When you pitch a properly rehydrated yeast pack you reduce the probability of a number of problems that may occur as a result of underpitching, i.e., not putting enough yeast cells into the wort. Before we go further I should point out that proper pitching rate is only one variable a brewer needs to consider for a healthy fermentation. Other factors to consider include:  ideal wort temperature (40-50°F for lagers, 60-70°F for most ales), ideal fermentation temperature (45-55°F for lagers, 60-75°F for most ales), proper wort oxygenation (minimum of 8 ppm), and nutrient availability (usually only a concern when a large number of adjuncts or simple sugars are used to produce wort). I digress though, back to the topic at hand. Rehydrating yeast allows brewers to pitch an adequate amount of healthy yeast into wort, ensuring full attenuation and reduction of off-flavors. An under-attenuated beer may taste bland, cloyingly sweet, or like malt extract. The two primary off-flavors stemming from underpitching include:

  • Acetaldehyde-green apple
  • DMS-cooked corn and/or vegetables

Both of these off-flavors usually fade over time, however, I find it easier to pitch the proper amount of yeast initially so I do not have to worry about off-flavors being present in my beer.

How do I re-hydrate?

thumb2_08_rehydrate_your_yeast-26815Re-hydrating yeast is easy, the key, like most brewing techniques, is to be sanitary. The steps below detail how I re-hydrate yeast (Safale S-05 for this example) on a brew day.

  1. I take the yeast packet out of the fridge either the night before or the morning of the brew day to let the temperature of the yeast packet rise to room temperature.
  2. I will re-hydrate the yeast after I have started to boil the wort.
  3. Vessels I prefer to use for re-hydration include a beaker, Erlenmeyer flask, or glass measuring cup.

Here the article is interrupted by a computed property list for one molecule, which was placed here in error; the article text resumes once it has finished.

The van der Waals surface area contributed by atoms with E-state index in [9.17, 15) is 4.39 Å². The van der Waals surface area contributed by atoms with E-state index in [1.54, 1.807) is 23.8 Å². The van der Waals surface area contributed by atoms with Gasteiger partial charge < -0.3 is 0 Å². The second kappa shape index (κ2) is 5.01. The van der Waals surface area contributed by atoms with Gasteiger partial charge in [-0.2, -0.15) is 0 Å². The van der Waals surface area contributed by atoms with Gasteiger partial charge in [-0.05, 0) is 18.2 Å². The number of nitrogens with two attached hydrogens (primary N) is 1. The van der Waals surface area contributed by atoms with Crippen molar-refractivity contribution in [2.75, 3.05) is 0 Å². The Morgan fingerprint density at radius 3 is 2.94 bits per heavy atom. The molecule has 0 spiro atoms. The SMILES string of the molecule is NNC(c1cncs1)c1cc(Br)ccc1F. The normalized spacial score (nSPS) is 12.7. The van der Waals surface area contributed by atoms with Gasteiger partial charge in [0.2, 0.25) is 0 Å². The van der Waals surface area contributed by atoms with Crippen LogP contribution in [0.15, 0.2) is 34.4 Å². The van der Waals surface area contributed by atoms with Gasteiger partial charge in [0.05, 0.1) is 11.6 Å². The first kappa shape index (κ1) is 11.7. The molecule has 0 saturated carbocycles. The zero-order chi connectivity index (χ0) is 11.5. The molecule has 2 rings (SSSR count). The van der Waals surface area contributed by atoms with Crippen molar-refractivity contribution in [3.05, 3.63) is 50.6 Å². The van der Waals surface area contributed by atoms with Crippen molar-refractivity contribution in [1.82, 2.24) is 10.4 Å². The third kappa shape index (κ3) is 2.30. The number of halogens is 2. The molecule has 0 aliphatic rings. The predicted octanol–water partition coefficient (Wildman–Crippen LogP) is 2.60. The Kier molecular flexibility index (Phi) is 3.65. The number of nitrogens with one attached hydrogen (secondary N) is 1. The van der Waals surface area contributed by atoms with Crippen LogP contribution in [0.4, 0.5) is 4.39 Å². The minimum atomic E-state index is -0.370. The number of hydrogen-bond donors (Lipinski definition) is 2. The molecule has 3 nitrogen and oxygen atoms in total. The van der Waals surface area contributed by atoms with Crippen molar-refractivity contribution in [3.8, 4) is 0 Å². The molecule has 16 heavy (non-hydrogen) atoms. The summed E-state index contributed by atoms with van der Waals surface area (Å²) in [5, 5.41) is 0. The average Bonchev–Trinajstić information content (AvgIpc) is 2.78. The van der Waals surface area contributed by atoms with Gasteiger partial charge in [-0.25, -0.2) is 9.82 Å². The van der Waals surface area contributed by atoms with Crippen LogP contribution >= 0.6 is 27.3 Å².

4. Boil one cup of water and let cool to proper re-hydration temperature (74-86°F for Safale S-05*).

*Proper re-hydration temperature will vary by yeast strain and/or manufacturer. These temperatures can usually be found on the manufacturer’s website.

  1. Sprinkle the yeast on top, cover with sanitized aluminum foil and leave for 15 minutes.
  2. Return and stir the yeast with a sanitized spoon.
  3. Recover and let the slurry sit for another 15 minutes. Yeast is now ready to pitch! Remember to swirl vessel to get yeast into suspension before pitching to the wort.

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Conclusion

One of the best favors you can do yourself as a brewer is to pitch the proper amount of healthy yeast. When using dry yeast, the best way to do this is to rehydrate your yeast packet. Pitching rate will depend on the age of your yeast and the original gravity of your wort. I like to use the tried and true Mr. Malty Yeast Pitching Rate Calculator™ to calculate my pitching rate. There are a number of pitching rate calculators out there, this one has worked best for me. Use whatever you are comfortable with and gives you the best beer. I think I’m going to have shirts made up. “Friends don’t let friends sprinkle their wort.”

If this article has piqued your interest check out the list of suggested reading material below. Additionally, if you are not already a member you should join the American Homebrewers Association which includes a subscription to Zymurgy magazine, packed full of useful homebrewing information.

Cheers!

References

Palmer, John J. 2006. How to Brew: Ingredients, Methods, Recipes and Equipment for Brewing Beer at Home. Boulder, CO. Brewers Publications.

White, C. and J. Zainasheff. 2010. Yeast: A Practical Guide to Beer Fermentation. Boulder, CO. Brewers Publications

written by Dustin Strong